Malaysian Astronomer Inspires a New Generation to Reach for the Stars

Malaysian astronomer Yuan-Sen Ting, Member in the School of Natural Sciences, was recently featured in an interview with Sin Chew Daily, charting his growth from a curious neophyte to pathbreaking astronomer.

Ting now contributes a regular column to the paper, which reaches more than 1 million readers daily.

Keep up with Ting’s writing, starting with his first featured columns:

One world, two skies: The bifurcation of the sky by technology” (July 2020)
The Matrix, Plato and Dark Matter” (August 2020)
Hollywood science fiction: Lost in space” (September 2020)
Black holes and Souffles” (October 2020)
Astrophysics and the coronavirus” (November 2020)

After receiving a Ph.D. in Astrophysics and Astronomy from Harvard University, Ting joined the Institute for Advanced Study’s School of Natural Sciences as a Member and is now a NASA Hubble Fellow.

His professional research now seeks to unravel the history of the Milky Way galaxy from its origins—some 13.8 billion years ago—by employing tools in theoretical modeling, observational astronomy, and machine learning.

Although Ting spends a good deal of his time quite literally gazing into the past, his impact will no doubt be felt across current and future generations. He and a group of fellow Malaysian astronomers had planned to hold the country’s first astronomy convention, though it was ultimately postponed due to the pandemic.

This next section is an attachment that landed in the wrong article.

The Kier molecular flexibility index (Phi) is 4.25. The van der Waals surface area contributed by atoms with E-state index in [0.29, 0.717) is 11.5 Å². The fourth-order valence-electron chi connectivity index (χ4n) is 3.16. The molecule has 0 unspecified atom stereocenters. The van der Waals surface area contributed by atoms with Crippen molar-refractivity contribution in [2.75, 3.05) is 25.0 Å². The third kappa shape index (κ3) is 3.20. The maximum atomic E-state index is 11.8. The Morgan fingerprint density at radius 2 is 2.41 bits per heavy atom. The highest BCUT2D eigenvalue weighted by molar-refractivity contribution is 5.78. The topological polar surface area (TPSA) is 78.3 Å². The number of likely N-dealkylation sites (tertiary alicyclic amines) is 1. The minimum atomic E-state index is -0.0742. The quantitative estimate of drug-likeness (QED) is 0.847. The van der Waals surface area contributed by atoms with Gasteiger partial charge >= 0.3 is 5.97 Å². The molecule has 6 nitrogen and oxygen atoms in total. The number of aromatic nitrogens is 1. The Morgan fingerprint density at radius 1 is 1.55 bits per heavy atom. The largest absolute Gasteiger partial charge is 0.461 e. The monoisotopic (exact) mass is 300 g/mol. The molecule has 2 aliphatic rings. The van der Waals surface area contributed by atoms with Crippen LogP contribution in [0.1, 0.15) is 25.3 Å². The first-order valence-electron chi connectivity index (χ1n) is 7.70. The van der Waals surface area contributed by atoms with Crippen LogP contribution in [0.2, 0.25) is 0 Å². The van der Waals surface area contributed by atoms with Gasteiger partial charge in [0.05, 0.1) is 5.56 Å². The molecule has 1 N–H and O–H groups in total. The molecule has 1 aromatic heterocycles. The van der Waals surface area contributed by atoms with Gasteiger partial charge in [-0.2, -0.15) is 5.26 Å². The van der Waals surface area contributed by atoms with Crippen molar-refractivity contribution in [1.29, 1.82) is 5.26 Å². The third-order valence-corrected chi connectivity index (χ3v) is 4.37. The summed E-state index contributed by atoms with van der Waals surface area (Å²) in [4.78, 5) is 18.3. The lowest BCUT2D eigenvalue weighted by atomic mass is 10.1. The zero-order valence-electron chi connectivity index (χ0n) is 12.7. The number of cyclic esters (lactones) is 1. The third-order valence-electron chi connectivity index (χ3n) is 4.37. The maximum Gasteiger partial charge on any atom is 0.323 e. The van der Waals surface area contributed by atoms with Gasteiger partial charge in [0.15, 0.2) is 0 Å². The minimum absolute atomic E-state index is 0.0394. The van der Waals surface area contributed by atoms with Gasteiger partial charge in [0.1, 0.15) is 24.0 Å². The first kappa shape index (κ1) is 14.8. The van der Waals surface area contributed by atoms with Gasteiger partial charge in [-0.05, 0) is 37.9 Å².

Despite this unfortunate turn of events, Ting is sure to have the last word. His passion for science education is clear, and he is undeterred in his mission to inspire young students and attract more Malaysians to astronomy. Examples of his work can be found on TED-Ed, which hosts two general education videos by Ting, explaining “How We Study the Stars” and “How We Measure Distance in Space.”

The questions Ting asks are strikingly similar to those of an archaeologist, yet the history he is concerned with is the history of the stars themselves. How do stars come together to form galaxies? Where are these stars formed? Are galaxies a homogenous mixture of stars or a melting pot of sorts?

Readers can explore these mysteries and more from the perspective of a galactic archaeologist whose work is both down to earth and out of this world.


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Lee Sandberg